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Pirogues of the Caribbean…

Enterprise set sail from Port Louis, Grenada at 1230 on 2nd August, bound for Trinidad. We had taken on board the growing sense of insecurity from the Caribbean Safety & Security Net (CSSN) bulletins and decided that discretion was the better part… so we were to join two other boats – Aztec Dream and Nautilus – as we crossed South of Grenada – they were departing from Prickly Bay.

The CSSN publish “Passage Precautions” and we had heeded their advice – travelling in company; creating sacrificial goodies to hand over to pirates (money in a credible wallet; defunct credit cards; assorted electronic items; older phones and so on) – all these had to be “hidden” in credible places too, to give the appearance that they were “discovered”. What with hiding of real stuff as well as “fake” stuff – I somehow knew that I would probably lose 50% of the things I had hidden simply by not remembering my brilliant hiding place !

We also published a “Float Plan” to the Trinidad Coast Guard; the Ocean Cruising Club Rep in Trinidad – who by the way is arrestingly called Jesse James… you couldn’t invent this !

I briefed the mathematician and the philosopher as best I could… we revised VHF procedures; safety equipment; man overboard procedures… and decided on a simple watch keeping system for the 100nm – 20hr – passage. As advised by the CSSN and others we would leave at midday and travel through the night making landfall in the morning. There was some tricky pilotage at the end of the journey to since we would be passing through the famous Boca Monas passage. Most importantly we stocked up with Ginger Nuts.


The passage started well, with winds F3 to F4 and sea state slight. As we rounded the SW tip of Grenada we tried to make as far East as we could so that we would clear the oil platform South of the island and also get a better angle for Trinidad – given the prevailing easterly trade winds. We actually went further east than the Float Plan indicated.

I took the opportunity to have an hours nap, anticipating that the planned watch rota would probably have to be ditched if the crew needed help. As evening drew on, the weather deteriorated to F5 to F7, and sea state moderate to rough – not a good introduction for the crew, experiencing their very first night time passage. Luckily we had all taken our mal de mer tablets.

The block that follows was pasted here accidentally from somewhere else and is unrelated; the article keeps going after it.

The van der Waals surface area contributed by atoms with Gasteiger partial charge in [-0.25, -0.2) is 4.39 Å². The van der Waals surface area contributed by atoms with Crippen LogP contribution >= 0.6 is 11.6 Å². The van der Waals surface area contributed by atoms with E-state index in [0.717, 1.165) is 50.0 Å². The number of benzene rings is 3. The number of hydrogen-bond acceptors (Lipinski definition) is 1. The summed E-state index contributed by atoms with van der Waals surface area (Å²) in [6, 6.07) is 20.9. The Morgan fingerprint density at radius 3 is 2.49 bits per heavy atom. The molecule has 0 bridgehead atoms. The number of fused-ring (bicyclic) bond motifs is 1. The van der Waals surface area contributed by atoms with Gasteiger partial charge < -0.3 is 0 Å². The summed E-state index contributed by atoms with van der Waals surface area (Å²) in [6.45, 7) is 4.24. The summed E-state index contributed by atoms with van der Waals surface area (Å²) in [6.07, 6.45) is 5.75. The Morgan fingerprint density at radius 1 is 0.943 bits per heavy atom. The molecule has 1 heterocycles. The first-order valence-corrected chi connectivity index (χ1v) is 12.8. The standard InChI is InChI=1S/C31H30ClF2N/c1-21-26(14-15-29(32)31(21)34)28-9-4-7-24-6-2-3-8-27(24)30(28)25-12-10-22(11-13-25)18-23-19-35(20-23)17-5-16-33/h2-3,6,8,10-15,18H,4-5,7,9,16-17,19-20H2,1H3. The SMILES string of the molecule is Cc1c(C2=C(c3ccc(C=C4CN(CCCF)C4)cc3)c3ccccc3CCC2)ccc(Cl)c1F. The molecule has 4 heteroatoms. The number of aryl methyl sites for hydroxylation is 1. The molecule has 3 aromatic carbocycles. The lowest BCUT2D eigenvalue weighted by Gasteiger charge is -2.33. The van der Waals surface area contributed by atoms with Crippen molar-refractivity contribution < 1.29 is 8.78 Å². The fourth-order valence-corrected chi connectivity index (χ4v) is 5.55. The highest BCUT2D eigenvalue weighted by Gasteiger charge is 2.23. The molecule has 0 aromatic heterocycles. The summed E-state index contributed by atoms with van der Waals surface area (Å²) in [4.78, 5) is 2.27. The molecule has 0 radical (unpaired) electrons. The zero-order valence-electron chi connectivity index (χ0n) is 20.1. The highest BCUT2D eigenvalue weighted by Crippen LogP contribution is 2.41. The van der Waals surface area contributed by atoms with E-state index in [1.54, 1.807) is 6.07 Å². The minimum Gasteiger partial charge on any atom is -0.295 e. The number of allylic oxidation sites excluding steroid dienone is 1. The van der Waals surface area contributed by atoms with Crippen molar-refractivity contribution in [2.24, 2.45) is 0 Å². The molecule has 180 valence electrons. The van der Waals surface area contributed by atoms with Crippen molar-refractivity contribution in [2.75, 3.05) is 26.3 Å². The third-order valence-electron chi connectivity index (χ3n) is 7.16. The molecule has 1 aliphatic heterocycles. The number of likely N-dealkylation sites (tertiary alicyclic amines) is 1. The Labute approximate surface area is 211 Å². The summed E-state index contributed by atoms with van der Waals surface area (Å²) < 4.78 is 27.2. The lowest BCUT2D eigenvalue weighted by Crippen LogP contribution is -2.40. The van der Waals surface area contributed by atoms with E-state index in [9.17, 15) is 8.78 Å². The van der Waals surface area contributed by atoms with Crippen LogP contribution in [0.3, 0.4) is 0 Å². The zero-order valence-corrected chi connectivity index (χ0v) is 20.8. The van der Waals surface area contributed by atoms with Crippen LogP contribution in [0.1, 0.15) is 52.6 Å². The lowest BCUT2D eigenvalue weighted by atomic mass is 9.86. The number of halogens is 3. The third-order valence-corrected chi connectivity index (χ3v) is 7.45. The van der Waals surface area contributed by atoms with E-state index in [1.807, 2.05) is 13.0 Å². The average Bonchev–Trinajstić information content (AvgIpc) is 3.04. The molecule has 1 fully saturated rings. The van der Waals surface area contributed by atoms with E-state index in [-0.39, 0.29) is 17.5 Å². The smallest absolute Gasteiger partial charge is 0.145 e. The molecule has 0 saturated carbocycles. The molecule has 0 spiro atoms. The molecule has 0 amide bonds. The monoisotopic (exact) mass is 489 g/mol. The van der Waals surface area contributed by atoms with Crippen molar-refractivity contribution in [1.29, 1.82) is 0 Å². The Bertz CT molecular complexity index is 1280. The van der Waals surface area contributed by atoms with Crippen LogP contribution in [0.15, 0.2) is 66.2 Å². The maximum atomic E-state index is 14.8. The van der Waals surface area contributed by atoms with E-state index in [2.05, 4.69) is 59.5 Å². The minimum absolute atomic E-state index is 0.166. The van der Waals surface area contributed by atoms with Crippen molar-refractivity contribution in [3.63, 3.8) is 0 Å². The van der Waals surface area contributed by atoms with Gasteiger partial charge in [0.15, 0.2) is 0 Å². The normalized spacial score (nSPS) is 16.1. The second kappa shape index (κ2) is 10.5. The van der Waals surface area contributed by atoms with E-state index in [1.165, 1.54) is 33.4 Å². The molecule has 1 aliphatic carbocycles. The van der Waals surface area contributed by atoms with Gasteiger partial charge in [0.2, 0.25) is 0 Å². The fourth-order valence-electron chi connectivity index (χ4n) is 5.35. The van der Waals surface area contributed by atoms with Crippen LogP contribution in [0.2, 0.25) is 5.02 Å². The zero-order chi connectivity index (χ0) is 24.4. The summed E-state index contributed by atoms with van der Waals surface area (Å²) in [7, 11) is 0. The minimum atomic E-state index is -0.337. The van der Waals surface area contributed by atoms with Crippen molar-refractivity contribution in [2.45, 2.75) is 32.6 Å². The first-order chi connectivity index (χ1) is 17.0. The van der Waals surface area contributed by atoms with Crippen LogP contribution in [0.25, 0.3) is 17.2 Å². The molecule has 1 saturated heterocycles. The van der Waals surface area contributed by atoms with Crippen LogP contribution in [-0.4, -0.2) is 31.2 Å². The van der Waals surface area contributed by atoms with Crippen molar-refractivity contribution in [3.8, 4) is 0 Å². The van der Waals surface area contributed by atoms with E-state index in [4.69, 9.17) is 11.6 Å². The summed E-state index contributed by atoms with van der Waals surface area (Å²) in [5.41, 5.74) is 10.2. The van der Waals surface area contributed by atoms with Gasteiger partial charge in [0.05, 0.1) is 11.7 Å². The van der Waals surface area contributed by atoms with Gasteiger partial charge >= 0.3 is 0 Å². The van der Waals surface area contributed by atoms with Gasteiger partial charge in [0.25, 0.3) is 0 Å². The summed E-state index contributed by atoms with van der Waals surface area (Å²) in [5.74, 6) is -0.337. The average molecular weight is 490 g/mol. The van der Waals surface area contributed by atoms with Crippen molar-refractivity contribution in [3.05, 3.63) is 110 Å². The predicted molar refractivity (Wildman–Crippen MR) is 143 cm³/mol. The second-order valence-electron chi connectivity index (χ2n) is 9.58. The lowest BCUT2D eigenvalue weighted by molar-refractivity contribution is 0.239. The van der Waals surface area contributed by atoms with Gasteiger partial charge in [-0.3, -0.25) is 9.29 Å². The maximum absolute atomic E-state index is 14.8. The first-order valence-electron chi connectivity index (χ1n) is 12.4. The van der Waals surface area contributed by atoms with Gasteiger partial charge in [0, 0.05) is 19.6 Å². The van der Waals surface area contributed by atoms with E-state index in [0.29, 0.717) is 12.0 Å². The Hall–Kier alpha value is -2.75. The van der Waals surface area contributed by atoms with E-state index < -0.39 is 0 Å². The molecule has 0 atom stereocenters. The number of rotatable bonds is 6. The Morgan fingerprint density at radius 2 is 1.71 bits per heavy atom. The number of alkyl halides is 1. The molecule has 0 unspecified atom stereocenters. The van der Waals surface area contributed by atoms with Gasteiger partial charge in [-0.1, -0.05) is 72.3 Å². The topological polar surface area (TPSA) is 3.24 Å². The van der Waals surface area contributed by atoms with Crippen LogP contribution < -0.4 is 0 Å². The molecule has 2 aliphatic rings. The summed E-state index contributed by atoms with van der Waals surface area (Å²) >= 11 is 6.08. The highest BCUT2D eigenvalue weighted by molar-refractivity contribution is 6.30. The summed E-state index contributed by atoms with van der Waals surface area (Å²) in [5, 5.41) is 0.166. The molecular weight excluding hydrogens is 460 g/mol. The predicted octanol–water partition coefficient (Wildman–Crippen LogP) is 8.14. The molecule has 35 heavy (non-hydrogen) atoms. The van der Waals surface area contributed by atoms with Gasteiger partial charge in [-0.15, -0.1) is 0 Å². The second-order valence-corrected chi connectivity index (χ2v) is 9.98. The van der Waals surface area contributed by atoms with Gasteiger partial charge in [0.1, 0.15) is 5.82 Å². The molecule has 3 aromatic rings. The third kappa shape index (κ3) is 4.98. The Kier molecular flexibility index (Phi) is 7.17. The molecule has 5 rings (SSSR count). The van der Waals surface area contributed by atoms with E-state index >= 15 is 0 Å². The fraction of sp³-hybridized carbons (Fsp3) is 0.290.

All three boats had kept their AIS transmitters on. We had originally planned to turn these off since they give the precise location, direction and speed of the vessels – very handy for a pirate. But, in view of the conditions we all felt that an unwelcome encounter was highly unlikely and it was more useful to warn commercial shipping of our existence than worry about an encounter with Black Beard.

Our buddy boats had started further east, and were able to stick to the Float Plan, passing about 3 miles east of both Hibiscus and Poinsettia – the two oil rigs – but we couldn’t head into the wind as well as our buddies and passed between the rigs – a gap of about 10nm – about 3nm east of the Hibiscus platform. I was getting more and more frustrated with the pointing ability of the boat – it looked like I would have to fork out for a new mainsail sooner rather than later. The current sail has delivered over 15,000 nm in my ownership alone, which amongst other passages, includes 3 Biscay crossings and the Atlantic. A fair bit of work I would say.

We managed without mishap throughout the night. Enterprise delivering the usual solid performance. A bit like driving your Bentley, laden with a massive Harrods Hamper strapped on the boot lid – across the fields behind Ascot. Not ideal – but – well – “solid”.

The crew were allowed to sleep off their slight mal de mer (actually 3 bags full of it) … and join me occasionally in the cockpit to get a feel for what its like to career along in the pitch black with the radar screen and the starlight canopy for comfort. On one such occasion we actually did hit the perfect angle on a wave, with the result that it completely covered the boat and managed to put fresh cool sea water down everyone’s neck and soak everything in the cockpit even my ginger nuts (biscuits you understand).

As the day dawned. We had an “incident”. This is the report now listed on the CSSN. You can read it here. I don’t want to overegg the situation – but you will probably realise that we were pretty rattled by the experience. I will be forever grateful to Steve & Lynne aboard Aztec Dream for their quick thinking and unhesitating and courageous reaction in turning towards us and contributing to the eventual happy outcome.


The rest of the passage went according to plan. But, I must say that the sinister and powerful currents in the Boca – that had all three yachts crawling at 1knot even with engines at full power was pretty awe inspiring. Much respect to 18 century schooners that plied this passage with only sails to power them and steering that would have made a sloth on ice skates look graceful.

imageApproaching the Boca image
imageOld leper colony – not a Sandals Resort.. imageA Trinidadian pirogue…
imageHoliday homes in the islands… imageSwirling currents – not waves – in the Boca..

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